Monday, June 19, 2006

Up again, down again

Yesterday morning I was making my way up Highway 13 on my way in to work. As I neared the top of the hill I looked over my left shoulder to see if the road was clear. It usually is at 5am, but I check anyway. In my peripheral vision I noticed something was actually on my shoulder. I looked again and it was a dragonfly (or damselfly, I never can tell). It was just hanging out, hitchhiking along. I crossed 13 and headed up Sibley Memorial Highway. I looked over my shoulder again, and it was still there. As I approached highway 55 I checked one more time. Still there. This is about three miles of riding with this bug on my back. It was cool. Once I reached 55 I slowed down and turned to get on the path so I could cross the bridge. The fly took this as a good place to disembark, because when I checked my shoulder at the top of the hill it was gone. When most commuters encounter a dragonfly, it's as a smear on their windshield, not as a passenger. It was a nice brush-with-nature kind of moment that made me feel good the rest of the way in.

After showering at the downtown Y, I was approached by a homeless guy. He came toward me with a bus transfer in his hand. I'd been scammed by the "hey mister, I just need one dollar so I can take the bus to visit my sick kid/sister/mother" approach when I was naive and new to working downtown. After that, my policy has been that I don't give money to the homeless. After working in downtown Minneapolis for 9 years, I can usually tell who really needs some help and who's looking for quick cash. This guy didn't need help. In Minneapolis, most of the ones who are working the prime commuter hours are doing just that, working. He thrust the bus transfer at me and grunted. I said, "No, sorry, I don't want the transfer." and tried to move off. He grunted again in a way that made me think he couldn't speak. He pointed at the transfer, and written in ball point it said "my dad died, please help, god bless" I was tempted, but even if I wanted to I didn't have any cash so again I said "No thanks, sorry." I started to pull my bike out of the rack. At this point he realized I wasn't buying. As he walked away he said, very clearly and with decent enunciation, "Fuck off, bike fag."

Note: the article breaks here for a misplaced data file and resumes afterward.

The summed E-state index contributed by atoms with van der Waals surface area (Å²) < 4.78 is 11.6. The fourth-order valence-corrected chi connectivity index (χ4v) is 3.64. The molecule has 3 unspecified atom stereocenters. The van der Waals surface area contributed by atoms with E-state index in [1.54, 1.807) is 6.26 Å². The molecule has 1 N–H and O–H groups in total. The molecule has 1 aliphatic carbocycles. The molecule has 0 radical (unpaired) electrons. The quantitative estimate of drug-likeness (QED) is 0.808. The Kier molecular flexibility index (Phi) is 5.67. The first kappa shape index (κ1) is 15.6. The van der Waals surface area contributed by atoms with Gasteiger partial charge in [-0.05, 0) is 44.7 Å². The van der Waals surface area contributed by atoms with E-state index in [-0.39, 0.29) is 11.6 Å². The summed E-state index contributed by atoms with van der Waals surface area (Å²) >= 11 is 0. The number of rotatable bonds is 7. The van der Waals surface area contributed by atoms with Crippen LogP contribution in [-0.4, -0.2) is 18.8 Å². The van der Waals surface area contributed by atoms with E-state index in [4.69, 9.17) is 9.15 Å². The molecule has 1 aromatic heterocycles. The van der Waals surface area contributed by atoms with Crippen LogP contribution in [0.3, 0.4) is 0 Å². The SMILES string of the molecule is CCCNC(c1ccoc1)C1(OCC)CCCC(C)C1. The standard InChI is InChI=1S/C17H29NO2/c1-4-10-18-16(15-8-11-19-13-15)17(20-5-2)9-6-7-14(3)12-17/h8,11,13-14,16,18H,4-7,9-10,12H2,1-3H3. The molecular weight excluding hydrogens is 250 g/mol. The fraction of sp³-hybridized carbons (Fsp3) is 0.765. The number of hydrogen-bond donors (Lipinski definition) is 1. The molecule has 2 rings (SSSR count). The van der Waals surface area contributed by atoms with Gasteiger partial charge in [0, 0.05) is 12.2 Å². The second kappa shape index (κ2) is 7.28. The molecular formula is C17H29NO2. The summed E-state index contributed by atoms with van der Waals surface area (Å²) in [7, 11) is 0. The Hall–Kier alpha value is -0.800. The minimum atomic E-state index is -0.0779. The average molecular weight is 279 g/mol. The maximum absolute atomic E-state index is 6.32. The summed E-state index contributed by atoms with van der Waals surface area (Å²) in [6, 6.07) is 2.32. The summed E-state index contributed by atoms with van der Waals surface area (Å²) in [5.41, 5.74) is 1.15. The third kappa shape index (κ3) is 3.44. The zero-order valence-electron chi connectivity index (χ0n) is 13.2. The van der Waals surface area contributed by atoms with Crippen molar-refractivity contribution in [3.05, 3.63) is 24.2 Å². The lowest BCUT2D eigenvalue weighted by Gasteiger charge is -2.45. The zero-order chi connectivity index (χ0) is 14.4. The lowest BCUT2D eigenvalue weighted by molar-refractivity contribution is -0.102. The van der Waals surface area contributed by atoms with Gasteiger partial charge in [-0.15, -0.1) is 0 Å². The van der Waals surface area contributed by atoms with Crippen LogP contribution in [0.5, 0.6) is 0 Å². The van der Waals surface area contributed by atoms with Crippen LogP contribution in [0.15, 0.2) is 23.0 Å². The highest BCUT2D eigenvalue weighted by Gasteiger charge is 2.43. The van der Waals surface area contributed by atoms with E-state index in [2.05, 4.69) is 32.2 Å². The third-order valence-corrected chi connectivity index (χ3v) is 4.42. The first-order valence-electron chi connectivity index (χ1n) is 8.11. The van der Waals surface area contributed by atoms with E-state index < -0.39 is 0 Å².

Date: June 20
Mileage: 23
Ride type: Commute
June mileage: 217
Year to date mileage: 1679

4 comments:

Doug said...

I had a gig as a weekend security guard from 1992-97 at 8th and Hennipen. So I've heard them all and then some. I know what it's like. At first I gave in. But after I gave a guy bus fare, because his mother was sick, and then two hours later I saw him pull out his bus card to board a bus. From then on I had a new personal policy. I didn't hand out any money to anybody for any reason. Some people still wouldn't give up.

Tex69 said...

wow, does the heart proud.

i gave some $$ to a woman 'bout a year ago with the story of kids/outofgas/etc. after i gave her some, i had another errand up the street. maybe 30min later, i saw her again, not looking in a hurry, and working somebody else over.

Jim said...

Over the years, I've handed out lots of money to all sorts of seemingly unfortunate people in seemingly difficult circumstances. More often then not, I think I was being scammed. It doesn't really affect my life to hand over a dollar once in awhile, but I still would like to see it going to a good purpose. So my latest approach is one I call "screw the homeless". Not literally, of course.

Pete said...

My approach now is to try and give money to organizations that will help people in these circumstances. It's attacking the problem from the other side. It may not help, but who knows.